Your browser is no longer supported

For the best possible experience using our website we recommend you upgrade to a newer version or another browser.

Your browser appears to have cookies disabled. For the best experience of this website, please enable cookies in your browser

We'll assume we have your consent to use cookies, for example so you won't need to log in each time you visit our site.
Learn more

New steel structures guide published

Waterloo roof

Technical forum Steel Bridge Group’s latest publication supports an efficiency drive spearheaded by Highways England and Network Rail. 

Since 1994, the aim of the Steel Bridge Group (SBG) has been to make steel bridges as efficient, economic and sustainable as possible. It does this by sharing the knowledge and experience of its team of structural steelwork experts from client, designer, fabricator and contractor backgrounds. Where technical queries are raised, it trawls through the nitty gritty of design codes and commonly used bridge specifications to find answers. It does the hard work, so that bridge designers do not have to.

Current SBG chair Chris Hendy explains that the group’s first task was to consider the British Standard for specifying steel – BS 5400-6 Steel, concrete and composite bridges. Specification for materials and workmanship, steel. This allowed designers to choose the level of quality and workmanship for a piece of steelwork.

“Designers were not used to making these decisions, which would heavily influence fabrication,” he says. “So they generally opted for the most onerous specifications to be safe, leading to excessive levels of quality and workmanship.”

Variation among designers

There was also much variation among different designers when it came to treating and testing steelwork details. Without a consistent approach, fabrication errors could be more easily made, especially where two seemingly similar details on similar structures designed by different designers were treated differently.

Although these errors could often be rectified or the steel manufactured with greater care, the knock-on effect was for the cost of steel bridges to go up or for fabricators to lose out. So the SBG decided to step in.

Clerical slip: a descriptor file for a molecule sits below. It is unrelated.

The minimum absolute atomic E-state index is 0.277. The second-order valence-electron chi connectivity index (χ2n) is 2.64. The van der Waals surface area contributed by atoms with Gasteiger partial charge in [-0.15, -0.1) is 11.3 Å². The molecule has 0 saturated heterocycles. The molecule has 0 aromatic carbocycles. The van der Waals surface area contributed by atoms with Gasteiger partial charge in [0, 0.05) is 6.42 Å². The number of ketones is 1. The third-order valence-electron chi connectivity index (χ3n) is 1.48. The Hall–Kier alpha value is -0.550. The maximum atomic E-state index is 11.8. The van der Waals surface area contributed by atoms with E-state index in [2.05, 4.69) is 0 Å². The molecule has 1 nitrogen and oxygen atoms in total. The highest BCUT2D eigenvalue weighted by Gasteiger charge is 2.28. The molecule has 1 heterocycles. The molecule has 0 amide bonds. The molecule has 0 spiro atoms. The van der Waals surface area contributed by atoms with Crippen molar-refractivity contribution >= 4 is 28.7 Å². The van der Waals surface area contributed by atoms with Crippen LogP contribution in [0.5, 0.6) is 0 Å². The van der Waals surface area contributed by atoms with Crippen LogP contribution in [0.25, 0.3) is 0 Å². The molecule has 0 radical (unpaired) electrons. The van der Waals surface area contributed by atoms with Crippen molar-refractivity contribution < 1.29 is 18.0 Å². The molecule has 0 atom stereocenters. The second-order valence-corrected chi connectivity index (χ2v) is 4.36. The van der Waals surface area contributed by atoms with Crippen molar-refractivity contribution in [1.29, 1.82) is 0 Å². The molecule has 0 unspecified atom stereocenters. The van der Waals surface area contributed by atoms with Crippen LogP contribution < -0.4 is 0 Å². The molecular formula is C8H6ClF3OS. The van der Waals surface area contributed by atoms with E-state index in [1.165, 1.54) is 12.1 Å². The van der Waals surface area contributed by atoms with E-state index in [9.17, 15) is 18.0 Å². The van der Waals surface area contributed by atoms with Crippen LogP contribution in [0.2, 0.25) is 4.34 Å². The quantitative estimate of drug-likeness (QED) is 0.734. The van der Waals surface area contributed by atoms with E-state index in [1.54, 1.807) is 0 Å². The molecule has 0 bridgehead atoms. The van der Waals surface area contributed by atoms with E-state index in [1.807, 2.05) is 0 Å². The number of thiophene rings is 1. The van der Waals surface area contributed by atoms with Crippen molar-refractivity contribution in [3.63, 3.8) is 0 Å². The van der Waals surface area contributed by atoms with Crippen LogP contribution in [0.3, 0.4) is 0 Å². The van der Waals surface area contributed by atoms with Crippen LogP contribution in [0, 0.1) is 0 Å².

It created a set of model clauses for highway bridges in the areas left open to designer’s judgement. The SBG rationalised the main options designers could specify and brought a more consistent approach to specifying in more specialised areas. It also produced, Guidance notes on best practice in steel bridge construction (SCI P185) which covered aspects such as detailing, material properties, fabrication, inspection, testing, erection and protective treatment. The guide explains the thought process that designers should follow to lead to straightforward, safe and economic fabrication and construction.

This guide, now in its sixth edition and 20th year of publication by the Steel Construction Institute sheds light on many issues related to different types of steel structure

When Eurocode EN 1090-2 replaced BS 5400-6 in 2010, the SBG updated its model clauses in line with the new design code. The same issue of choice had expanded even more in the Eurocodes, whose scope had increased to cover all steel structures. Network Rail and Highways England updated its specifications in line with the Eurocodes in 2016 and the SBG is still there guiding the way.

Latest document

“Steel Bridge Group: Completion of Appendix 18/1 for use with Specifications for Highway and Railway Steelwork (SCI P418)” is the title for this latest document. Although the Highways England specification, also the basis for that of Network Rail, provides guidance for efficient design, fabrication and construction in the most common cases, there are still areas where the designer must weigh up options and make the final call.